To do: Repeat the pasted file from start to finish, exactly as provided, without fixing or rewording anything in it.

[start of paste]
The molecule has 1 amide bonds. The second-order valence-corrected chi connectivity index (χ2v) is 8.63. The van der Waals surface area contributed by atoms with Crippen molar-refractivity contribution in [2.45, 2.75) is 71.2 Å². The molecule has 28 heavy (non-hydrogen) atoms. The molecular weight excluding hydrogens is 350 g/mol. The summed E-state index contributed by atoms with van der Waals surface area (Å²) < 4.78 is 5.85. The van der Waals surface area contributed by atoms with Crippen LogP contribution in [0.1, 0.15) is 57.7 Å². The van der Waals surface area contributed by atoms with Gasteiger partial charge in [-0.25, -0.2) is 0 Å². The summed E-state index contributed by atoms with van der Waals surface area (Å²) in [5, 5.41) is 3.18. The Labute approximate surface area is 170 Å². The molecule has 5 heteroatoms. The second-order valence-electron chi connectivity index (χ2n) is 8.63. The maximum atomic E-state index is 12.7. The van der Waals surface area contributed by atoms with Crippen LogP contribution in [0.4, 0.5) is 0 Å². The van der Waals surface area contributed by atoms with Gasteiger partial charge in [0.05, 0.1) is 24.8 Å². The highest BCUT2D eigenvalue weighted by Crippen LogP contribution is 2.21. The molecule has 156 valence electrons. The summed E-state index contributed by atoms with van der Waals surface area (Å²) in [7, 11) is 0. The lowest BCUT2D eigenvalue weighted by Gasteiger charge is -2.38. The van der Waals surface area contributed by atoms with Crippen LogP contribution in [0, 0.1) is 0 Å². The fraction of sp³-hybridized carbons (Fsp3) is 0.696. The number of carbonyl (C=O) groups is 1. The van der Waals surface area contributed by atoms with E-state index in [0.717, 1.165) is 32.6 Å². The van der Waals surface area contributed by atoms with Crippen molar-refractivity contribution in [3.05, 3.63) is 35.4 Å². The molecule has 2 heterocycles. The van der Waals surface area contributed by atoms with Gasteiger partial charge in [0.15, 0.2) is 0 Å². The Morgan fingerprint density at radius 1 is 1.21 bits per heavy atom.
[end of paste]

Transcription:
The molecule has 1 amide bonds. The second-order valence-corrected chi connectivity index (χ2v) is 8.63. The van der Waals surface area contributed by atoms with Crippen molar-refractivity contribution in [2.45, 2.75) is 71.2 Å². The molecule has 28 heavy (non-hydrogen) atoms. The molecular weight excluding hydrogens is 350 g/mol. The summed E-state index contributed by atoms with van der Waals surface area (Å²) < 4.78 is 5.85. The van der Waals surface area contributed by atoms with Crippen LogP contribution in [0.1, 0.15) is 57.7 Å². The van der Waals surface area contributed by atoms with Gasteiger partial charge in [-0.25, -0.2) is 0 Å². The summed E-state index contributed by atoms with van der Waals surface area (Å²) in [5, 5.41) is 3.18. The Labute approximate surface area is 170 Å². The molecule has 5 heteroatoms. The second-order valence-electron chi connectivity index (χ2n) is 8.63. The maximum atomic E-state index is 12.7. The van der Waals surface area contributed by atoms with Crippen LogP contribution in [0.4, 0.5) is 0 Å². The van der Waals surface area contributed by atoms with Gasteiger partial charge in [0.05, 0.1) is 24.8 Å². The highest BCUT2D eigenvalue weighted by Crippen LogP contribution is 2.21. The molecule has 156 valence electrons. The summed E-state index contributed by atoms with van der Waals surface area (Å²) in [7, 11) is 0. The lowest BCUT2D eigenvalue weighted by Gasteiger charge is -2.38. The van der Waals surface area contributed by atoms with Crippen LogP contribution in [0, 0.1) is 0 Å². The fraction of sp³-hybridized carbons (Fsp3) is 0.696. The number of carbonyl (C=O) groups is 1. The van der Waals surface area contributed by atoms with E-state index in [0.717, 1.165) is 32.6 Å². The van der Waals surface area contributed by atoms with Crippen molar-refractivity contribution in [3.05, 3.63) is 35.4 Å². The molecule has 2 heterocycles. The van der Waals surface area contributed by atoms with Gasteiger partial charge in [0.15, 0.2) is 0 Å². The Morgan fingerprint density at radius 1 is 1.21 bits per heavy atom.